The strong equity growth momentum from the second half of 2016 has carried through into 2017. The growth in both the developed world and BRICS economies has been significant.
The boost in global activity in the second half of 2016 was driven by stronger consumer spending which lead to an increase in manufacturing output. This was the case in both the US and Europe but in the UK equity growth was further supported by the fall in the value of sterling boosting UK export competitiveness. This advantage looks set to remain for the duration of the Brexit negotiations.
Global inflation is rising and expected to hit 2.7% this year up from 2% in 2016. The driver for this inflation is commodity prices especially oil, which is up some 40% year on year. These price increases are feeding through into producer and consumer prices. The rise in oil prices is expected to stabilise hence increases in inflation are unlikely to continue beyond 2018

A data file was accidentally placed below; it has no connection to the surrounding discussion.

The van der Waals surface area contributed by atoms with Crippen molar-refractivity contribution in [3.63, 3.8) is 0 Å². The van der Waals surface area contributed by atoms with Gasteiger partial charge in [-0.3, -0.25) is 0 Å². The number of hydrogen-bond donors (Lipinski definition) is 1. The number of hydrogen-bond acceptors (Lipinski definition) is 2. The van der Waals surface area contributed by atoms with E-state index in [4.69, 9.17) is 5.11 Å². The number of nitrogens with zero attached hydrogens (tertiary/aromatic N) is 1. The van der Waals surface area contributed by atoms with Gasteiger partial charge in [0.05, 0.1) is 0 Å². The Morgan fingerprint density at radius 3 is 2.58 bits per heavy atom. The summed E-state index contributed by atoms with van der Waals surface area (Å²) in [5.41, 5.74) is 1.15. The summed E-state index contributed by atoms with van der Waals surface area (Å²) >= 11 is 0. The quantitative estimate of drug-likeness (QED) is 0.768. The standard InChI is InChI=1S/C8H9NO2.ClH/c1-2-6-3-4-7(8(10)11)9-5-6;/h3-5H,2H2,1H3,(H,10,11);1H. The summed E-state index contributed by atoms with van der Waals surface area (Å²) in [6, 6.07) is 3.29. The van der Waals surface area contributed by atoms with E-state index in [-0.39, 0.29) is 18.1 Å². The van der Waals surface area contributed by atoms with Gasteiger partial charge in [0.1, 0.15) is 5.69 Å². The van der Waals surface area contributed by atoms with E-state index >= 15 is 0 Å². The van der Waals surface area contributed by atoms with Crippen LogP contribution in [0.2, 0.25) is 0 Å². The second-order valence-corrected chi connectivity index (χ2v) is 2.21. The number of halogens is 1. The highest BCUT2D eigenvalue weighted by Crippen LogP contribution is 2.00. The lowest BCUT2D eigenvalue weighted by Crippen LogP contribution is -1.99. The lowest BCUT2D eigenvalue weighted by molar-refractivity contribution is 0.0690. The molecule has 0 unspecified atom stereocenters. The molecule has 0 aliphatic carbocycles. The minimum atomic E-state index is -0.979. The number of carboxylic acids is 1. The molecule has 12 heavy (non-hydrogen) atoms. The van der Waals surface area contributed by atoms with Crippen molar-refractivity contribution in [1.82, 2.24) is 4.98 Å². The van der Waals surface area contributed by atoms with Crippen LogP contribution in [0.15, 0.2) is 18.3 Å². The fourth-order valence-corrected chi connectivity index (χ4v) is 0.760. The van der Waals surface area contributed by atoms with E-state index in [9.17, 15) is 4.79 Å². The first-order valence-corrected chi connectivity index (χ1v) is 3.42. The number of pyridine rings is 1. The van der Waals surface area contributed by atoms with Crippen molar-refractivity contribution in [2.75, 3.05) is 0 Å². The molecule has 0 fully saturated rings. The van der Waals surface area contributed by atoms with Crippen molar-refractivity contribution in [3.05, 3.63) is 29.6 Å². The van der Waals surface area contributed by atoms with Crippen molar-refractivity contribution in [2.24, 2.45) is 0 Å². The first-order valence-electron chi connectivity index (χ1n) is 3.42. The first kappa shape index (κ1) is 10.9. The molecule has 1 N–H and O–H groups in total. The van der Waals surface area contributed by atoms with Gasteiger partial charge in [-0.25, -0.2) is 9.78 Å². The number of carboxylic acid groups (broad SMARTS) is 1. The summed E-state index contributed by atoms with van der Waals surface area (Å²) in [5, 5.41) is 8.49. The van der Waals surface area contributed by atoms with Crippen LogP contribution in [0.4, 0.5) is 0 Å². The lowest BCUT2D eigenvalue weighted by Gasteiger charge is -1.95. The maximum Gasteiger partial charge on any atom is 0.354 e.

It is expected that the US Federal Reserve will raise interest rates from 0.5% up to 1.25% over the course of 2017. The first rate hike this year is expected sooner rather than later. US consumer demand grew in January and February with annual inflation now rising at its fastest pace for 5 years.
While US interest rates may be rising, the European Central Bank (ECB) is likely to continue with low interest rates and a programme of quantitative easing but will start to reduce the scale of the asset purchases in 2018.
Corporate borrowing rates in Europe have increased along with improved Purchase Managers Index (PMI) figures showing business confidence is raising on the continent. Over time this may see a redirection of investment away from the ‘expensive’ US market despite the political uncertainty in Europe. Any reduction in the rate of US consumer spending and a reduction in manufacturing output would see a slowdown in the US, however this is not expected in the near term.